Li Ming, MEIWE, 2015, video, sound, aluminum, LED lights, asphalt, water. Installation view. Photo: Wang Peng.

Li Ming, MEIWE, 2015, video, sound, aluminum, LED lights, asphalt, water. Installation view. Photo: Wang Peng.

Li Ming

Li Ming, MEIWE, 2015, video, sound, aluminum, LED lights, asphalt, water. Installation view. Photo: Wang Peng.

“New Directions,” Li Ming’s recent exhibition at the Ullens Center for Contemporary Art, had a cultish atmosphere. In a dark corner of the gallery, an ominous sculptural light box flashed the word me in severe white block letters; below the installation was a man-made pond that reflected the pulsing letters as the word WE, creating an entrancing symmetry. At the opposite end of the space was the video essay MeIWe #1 (all works 2015), comprising a minimal electronic sound track and interwoven clips of runners pulled from films, home videos, and product advertisements. The video also features a text describing the 2007 Glenn Ligon work Give Us a Poem (Palindrome #2), to which Li’s installation heavily owes. In it, Ligon references a 1975 Muhammad Ali speech wherein the athlete offered his audience the poem “me, we.” Four projectors, each playing a short video of a mob of runners, were installed equidistantly on the floor facing a wall covered in mirrored aluminum. This wall reflected abstracted versions of the videos into the space, and when viewers moved through the reflected light, they cast overlapping shadows on the opposite wall. In effect, the viewers’ shadows appeared to be running in some blurry parallel universe. This illusion was intentional: The floor was paved with a layer of asphalt to create a simulation of a road. The result of all of this was something between a Situationist playground and an immersive, ritualized space.

The premise of the show was borrowed from a short essay, “The Appearance and Disappearance of a Group of People,” written by the art critic Guo Juan in 2015. The narrative text, which emerged from an ongoing conversation between Guo and the artist, offers an abstracted discussion of subjectivity. It seems to describe a process whereby an individual—here “One Person”—adapts to a collective, becoming “Two People” and then “A Group of People” before returning to “One Person.” Though two iPads displayed the text (one in English, the other in Chinese) in the space, the exhibition wasn’t conducive to reading; viewers were instead absorbed in the installation’s atmosphere, its transmuting images and overlapping lights. As one’s shadow mingled with those of other viewers, the exhibition’s emphasis on the interdependency between individual and collective came to the fore.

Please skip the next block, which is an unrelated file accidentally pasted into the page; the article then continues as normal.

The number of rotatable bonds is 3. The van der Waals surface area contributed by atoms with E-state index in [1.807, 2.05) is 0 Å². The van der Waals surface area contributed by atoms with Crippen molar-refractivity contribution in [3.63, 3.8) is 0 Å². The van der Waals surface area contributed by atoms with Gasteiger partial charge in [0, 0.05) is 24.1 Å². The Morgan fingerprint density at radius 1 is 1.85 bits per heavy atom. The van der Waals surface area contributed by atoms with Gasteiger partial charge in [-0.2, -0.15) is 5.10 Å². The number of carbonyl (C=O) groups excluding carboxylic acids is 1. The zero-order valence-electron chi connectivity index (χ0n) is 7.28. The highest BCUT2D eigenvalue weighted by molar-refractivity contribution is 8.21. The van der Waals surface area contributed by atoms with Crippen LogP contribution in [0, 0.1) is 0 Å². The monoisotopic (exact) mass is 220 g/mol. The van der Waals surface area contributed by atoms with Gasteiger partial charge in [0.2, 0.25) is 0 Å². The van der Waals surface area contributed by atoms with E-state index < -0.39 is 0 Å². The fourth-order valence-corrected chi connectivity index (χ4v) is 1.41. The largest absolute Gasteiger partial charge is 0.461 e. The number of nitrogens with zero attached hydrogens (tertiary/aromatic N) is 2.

Li created a “MeIWe” logo, which was emblazoned at the gallery entrance and recurs in the video essay. The logo, designed to be easily recognizable (as if to encourage its dissemination), depicts the word ME stacked over the word WE, the words separated by the letter I rendered horizontally. It appears in a gradient that changes from red to yellow to green––the three colors used on phone apps for joggers. It seems safe to say that for many runners today, their efforts only exist if their phone, Fitbit, or Apple Watch records their statistics (time, distance, route, calories burned). Underpinning Li’s appropriation of the palette of jogging apps is the idea that the surfeit of biometric data supplied to corporations by smart-product users amounts to a uniquely contemporary abstraction—one that troubles concepts of “me” and “we.” The iconic quality of Li’s logo seems to imply that the apps to which we report and by which we measure ourselves have a religious aspect. The process of recording personal statistics—those related to diet, exercise, sleep—might be seen as a new way of identifying the self vis-à-vis the collective, or a reciprocal exchange between the individual and the elusive big data. We are only beginning to understand the types of relationships made possible by new technologies and the forms of individuation and transindividuation they promote. This exhibition signaled that there might be ramifications for using our phones to fulfill social and political participation.

Yang Beichen

Translated from Chinese by Lee Ambrozy.